A student opinion column in Brandeis University’s campus newspaper has enraged parents, students and alumni by suggesting that the school is too Jewish.
In the April 4 column, titled “Brandeis: Too Jewish For Its Own Good,” sophomore Matt Brown, 19, argued that the pervasive Jewishness on campus was detrimental to student life and scared away potential applicants. “One of my biggest pet peeves is when people talk about Brandeis as the ‘Jewish university,’” wrote Brown, the forum editor of the student newspaper, The Justice. “It does a huge disservice to the school when it is known as that over its other, more important merits.”
Readers replied with several blistering letters to the editor, which the paper published the following week. One wrote, “Brown thinks a Jewish population of 30% at Brandeis is enough. What is his solution? Gas chambers or suicide bombers?” (In the article, Brown suggested that “a 30% Jewish student body should be fine.”) Another letter-writer ominously warned, “Perhaps Brown should recall the affluent and well respected German Jews prior to Hitler’s rise to power.” A third called Brown “a self-loathing Jew.”
Brown’s article revived an old controversy at Brandeis. Since its founding in 1948, the university has described itself as a “non-sectarian, Jewish-sponsored” institution. Named for Louis D. Brandeis — a secular Jew, ardent Zionist and the first Jewish justice on the Supreme Court — the university was originally founded to serve talented Jewish students, whose numbers at top universities were limited by quotas.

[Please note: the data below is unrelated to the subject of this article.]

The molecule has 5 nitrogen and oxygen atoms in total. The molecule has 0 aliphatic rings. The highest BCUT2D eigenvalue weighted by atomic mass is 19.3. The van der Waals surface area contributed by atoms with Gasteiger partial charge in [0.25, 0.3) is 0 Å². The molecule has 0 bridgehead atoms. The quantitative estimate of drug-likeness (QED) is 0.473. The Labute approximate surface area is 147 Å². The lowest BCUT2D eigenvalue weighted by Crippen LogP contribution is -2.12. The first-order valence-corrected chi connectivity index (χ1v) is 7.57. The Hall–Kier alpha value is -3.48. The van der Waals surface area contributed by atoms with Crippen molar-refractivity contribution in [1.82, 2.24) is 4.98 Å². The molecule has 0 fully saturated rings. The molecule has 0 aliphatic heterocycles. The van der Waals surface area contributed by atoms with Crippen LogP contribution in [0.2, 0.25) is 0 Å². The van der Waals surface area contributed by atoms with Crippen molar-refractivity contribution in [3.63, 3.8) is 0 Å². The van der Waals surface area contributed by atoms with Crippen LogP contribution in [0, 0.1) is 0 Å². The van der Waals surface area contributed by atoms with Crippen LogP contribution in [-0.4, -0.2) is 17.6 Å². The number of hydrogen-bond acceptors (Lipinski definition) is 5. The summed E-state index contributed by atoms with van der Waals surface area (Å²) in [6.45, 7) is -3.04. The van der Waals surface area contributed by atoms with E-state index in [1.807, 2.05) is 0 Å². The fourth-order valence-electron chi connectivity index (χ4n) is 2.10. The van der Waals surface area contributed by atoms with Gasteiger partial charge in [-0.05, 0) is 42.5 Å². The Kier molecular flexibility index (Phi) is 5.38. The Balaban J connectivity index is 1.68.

As opportunities for Jews opened up at other universities, Brandeis has struggled with its Jewish identity. In the 1980s, then-president Evelyn Handler moved to tone down Brandeis’s overt Jewishness, including removing the Hebrew letters from the Brandeis seal, omitting some references to Jewish holidays in the school calendar, and, famously, allowing pork in some of the school cafeterias.
The move created an uproar, as students, faculty and alumni protested, and donors threatened to withdraw their support. Handler resigned in 1991, reportedly under duress.
Since then, Brandeis has reembraced its roots. The Hebrew letters have returned to the motto, and the Jewish holidays have returned to the school calendar.
Jonathan Sarna, a professor of modern Jewish history at Brandeis and a critic of Handler’s policies, said that the university came to recognize that its Jewish identity was one of its great assets.
“The university has tried very successfully to balance its Jewish identity with its universal mission,” he told the Forward. “If it’s working, why change it?”
Ironically, the percentage of Jewish enrollment has dropped at Brandeis since Handler’s tenure. A 1988 Associated Press article estimated the Jewish population at 65% of enrolled students, while Sarna told the Forward that the current estimate is about 50%.
Brown, who is Jewish, confessed that he was surprised by the vehemence of some of the letters. “I know it’s a sensitive issue, so I’m not surprised that there’s a lot of reaction,” he told the Forward. “But the ones who resorted to name-calling — I didn’t expect that.”
Sarna suggested that the vehemence was a sign that Brown’s article, more than arousing discussion, had touched a sensitive nerve in Jewish consciousness.
“I think it has something to do with Jews’ fear of disappearing,” Sarna said. “We’re a small people with a high rate of intermarriage, who never regained the numbers lost in the Shoah. The idea that a symbol of the Jewish community might disappear evokes great emotions.”